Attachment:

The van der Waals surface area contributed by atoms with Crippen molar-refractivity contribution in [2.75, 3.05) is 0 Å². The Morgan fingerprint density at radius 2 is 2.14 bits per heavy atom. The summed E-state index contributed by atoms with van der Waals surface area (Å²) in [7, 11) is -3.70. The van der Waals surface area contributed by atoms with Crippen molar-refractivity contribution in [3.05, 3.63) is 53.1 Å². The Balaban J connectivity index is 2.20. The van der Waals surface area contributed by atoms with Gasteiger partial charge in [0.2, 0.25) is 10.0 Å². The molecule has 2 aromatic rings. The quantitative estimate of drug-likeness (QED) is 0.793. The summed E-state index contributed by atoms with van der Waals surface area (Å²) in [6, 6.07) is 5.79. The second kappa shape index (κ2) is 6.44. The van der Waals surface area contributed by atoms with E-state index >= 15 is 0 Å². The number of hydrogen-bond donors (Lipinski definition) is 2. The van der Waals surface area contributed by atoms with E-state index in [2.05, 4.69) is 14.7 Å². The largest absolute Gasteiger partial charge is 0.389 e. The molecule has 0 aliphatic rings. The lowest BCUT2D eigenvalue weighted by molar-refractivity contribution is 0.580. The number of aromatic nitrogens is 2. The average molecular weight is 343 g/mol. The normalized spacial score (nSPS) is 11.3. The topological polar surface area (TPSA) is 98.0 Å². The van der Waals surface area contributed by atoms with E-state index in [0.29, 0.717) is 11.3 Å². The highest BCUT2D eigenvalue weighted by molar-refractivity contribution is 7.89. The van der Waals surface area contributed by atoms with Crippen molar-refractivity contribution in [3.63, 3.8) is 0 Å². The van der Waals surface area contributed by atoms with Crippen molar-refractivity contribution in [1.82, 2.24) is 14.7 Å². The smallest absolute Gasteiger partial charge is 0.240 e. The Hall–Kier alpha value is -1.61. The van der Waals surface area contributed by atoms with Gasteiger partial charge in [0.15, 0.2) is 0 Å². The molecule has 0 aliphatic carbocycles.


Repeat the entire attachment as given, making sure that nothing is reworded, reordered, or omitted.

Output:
The van der Waals surface area contributed by atoms with Crippen molar-refractivity contribution in [2.75, 3.05) is 0 Å². The Morgan fingerprint density at radius 2 is 2.14 bits per heavy atom. The summed E-state index contributed by atoms with van der Waals surface area (Å²) in [7, 11) is -3.70. The van der Waals surface area contributed by atoms with Crippen molar-refractivity contribution in [3.05, 3.63) is 53.1 Å². The Balaban J connectivity index is 2.20. The van der Waals surface area contributed by atoms with Gasteiger partial charge in [0.2, 0.25) is 10.0 Å². The molecule has 2 aromatic rings. The quantitative estimate of drug-likeness (QED) is 0.793. The summed E-state index contributed by atoms with van der Waals surface area (Å²) in [6, 6.07) is 5.79. The second kappa shape index (κ2) is 6.44. The van der Waals surface area contributed by atoms with E-state index >= 15 is 0 Å². The number of hydrogen-bond donors (Lipinski definition) is 2. The van der Waals surface area contributed by atoms with E-state index in [2.05, 4.69) is 14.7 Å². The largest absolute Gasteiger partial charge is 0.389 e. The molecule has 0 aliphatic rings. The lowest BCUT2D eigenvalue weighted by molar-refractivity contribution is 0.580. The number of aromatic nitrogens is 2. The average molecular weight is 343 g/mol. The normalized spacial score (nSPS) is 11.3. The topological polar surface area (TPSA) is 98.0 Å². The van der Waals surface area contributed by atoms with E-state index in [0.29, 0.717) is 11.3 Å². The highest BCUT2D eigenvalue weighted by molar-refractivity contribution is 7.89. The van der Waals surface area contributed by atoms with Crippen molar-refractivity contribution in [3.63, 3.8) is 0 Å². The van der Waals surface area contributed by atoms with Crippen molar-refractivity contribution in [1.82, 2.24) is 14.7 Å². The smallest absolute Gasteiger partial charge is 0.240 e. The Hall–Kier alpha value is -1.61. The van der Waals surface area contributed by atoms with Gasteiger partial charge in [0.15, 0.2) is 0 Å². The molecule has 0 aliphatic carbocycles.